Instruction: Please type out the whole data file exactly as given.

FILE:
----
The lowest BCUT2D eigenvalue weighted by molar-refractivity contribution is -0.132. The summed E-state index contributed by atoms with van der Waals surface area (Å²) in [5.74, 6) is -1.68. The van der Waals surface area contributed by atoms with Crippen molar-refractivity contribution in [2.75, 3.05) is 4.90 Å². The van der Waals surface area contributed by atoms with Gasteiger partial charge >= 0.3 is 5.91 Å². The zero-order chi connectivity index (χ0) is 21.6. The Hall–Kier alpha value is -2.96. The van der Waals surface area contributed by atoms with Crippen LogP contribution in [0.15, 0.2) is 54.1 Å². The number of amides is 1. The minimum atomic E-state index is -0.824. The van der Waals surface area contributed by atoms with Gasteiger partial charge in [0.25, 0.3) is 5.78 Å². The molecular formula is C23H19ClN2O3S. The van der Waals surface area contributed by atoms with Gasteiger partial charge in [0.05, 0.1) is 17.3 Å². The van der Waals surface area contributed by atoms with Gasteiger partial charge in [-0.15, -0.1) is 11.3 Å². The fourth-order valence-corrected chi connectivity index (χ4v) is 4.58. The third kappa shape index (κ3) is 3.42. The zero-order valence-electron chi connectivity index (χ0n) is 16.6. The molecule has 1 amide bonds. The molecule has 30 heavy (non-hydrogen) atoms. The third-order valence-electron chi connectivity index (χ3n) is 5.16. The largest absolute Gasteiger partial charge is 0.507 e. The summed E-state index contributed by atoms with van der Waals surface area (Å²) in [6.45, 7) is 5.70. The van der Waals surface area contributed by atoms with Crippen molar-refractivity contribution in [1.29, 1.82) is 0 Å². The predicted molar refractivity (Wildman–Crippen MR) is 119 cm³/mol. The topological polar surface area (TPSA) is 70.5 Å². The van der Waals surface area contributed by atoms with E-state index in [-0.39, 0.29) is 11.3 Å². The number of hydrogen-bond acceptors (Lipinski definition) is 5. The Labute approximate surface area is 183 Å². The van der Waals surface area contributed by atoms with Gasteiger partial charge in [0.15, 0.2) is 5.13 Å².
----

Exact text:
The lowest BCUT2D eigenvalue weighted by molar-refractivity contribution is -0.132. The summed E-state index contributed by atoms with van der Waals surface area (Å²) in [5.74, 6) is -1.68. The van der Waals surface area contributed by atoms with Crippen molar-refractivity contribution in [2.75, 3.05) is 4.90 Å². The van der Waals surface area contributed by atoms with Gasteiger partial charge >= 0.3 is 5.91 Å². The zero-order chi connectivity index (χ0) is 21.6. The Hall–Kier alpha value is -2.96. The van der Waals surface area contributed by atoms with Crippen LogP contribution in [0.15, 0.2) is 54.1 Å². The number of amides is 1. The minimum atomic E-state index is -0.824. The van der Waals surface area contributed by atoms with Gasteiger partial charge in [0.25, 0.3) is 5.78 Å². The molecular formula is C23H19ClN2O3S. The van der Waals surface area contributed by atoms with Gasteiger partial charge in [0.05, 0.1) is 17.3 Å². The van der Waals surface area contributed by atoms with Gasteiger partial charge in [-0.15, -0.1) is 11.3 Å². The fourth-order valence-corrected chi connectivity index (χ4v) is 4.58. The third kappa shape index (κ3) is 3.42. The zero-order valence-electron chi connectivity index (χ0n) is 16.6. The molecule has 1 amide bonds. The molecule has 30 heavy (non-hydrogen) atoms. The third-order valence-electron chi connectivity index (χ3n) is 5.16. The largest absolute Gasteiger partial charge is 0.507 e. The summed E-state index contributed by atoms with van der Waals surface area (Å²) in [6.45, 7) is 5.70. The van der Waals surface area contributed by atoms with Crippen molar-refractivity contribution in [1.29, 1.82) is 0 Å². The predicted molar refractivity (Wildman–Crippen MR) is 119 cm³/mol. The topological polar surface area (TPSA) is 70.5 Å². The van der Waals surface area contributed by atoms with E-state index in [-0.39, 0.29) is 11.3 Å². The number of hydrogen-bond acceptors (Lipinski definition) is 5. The Labute approximate surface area is 183 Å². The van der Waals surface area contributed by atoms with Gasteiger partial charge in [0.15, 0.2) is 5.13 Å².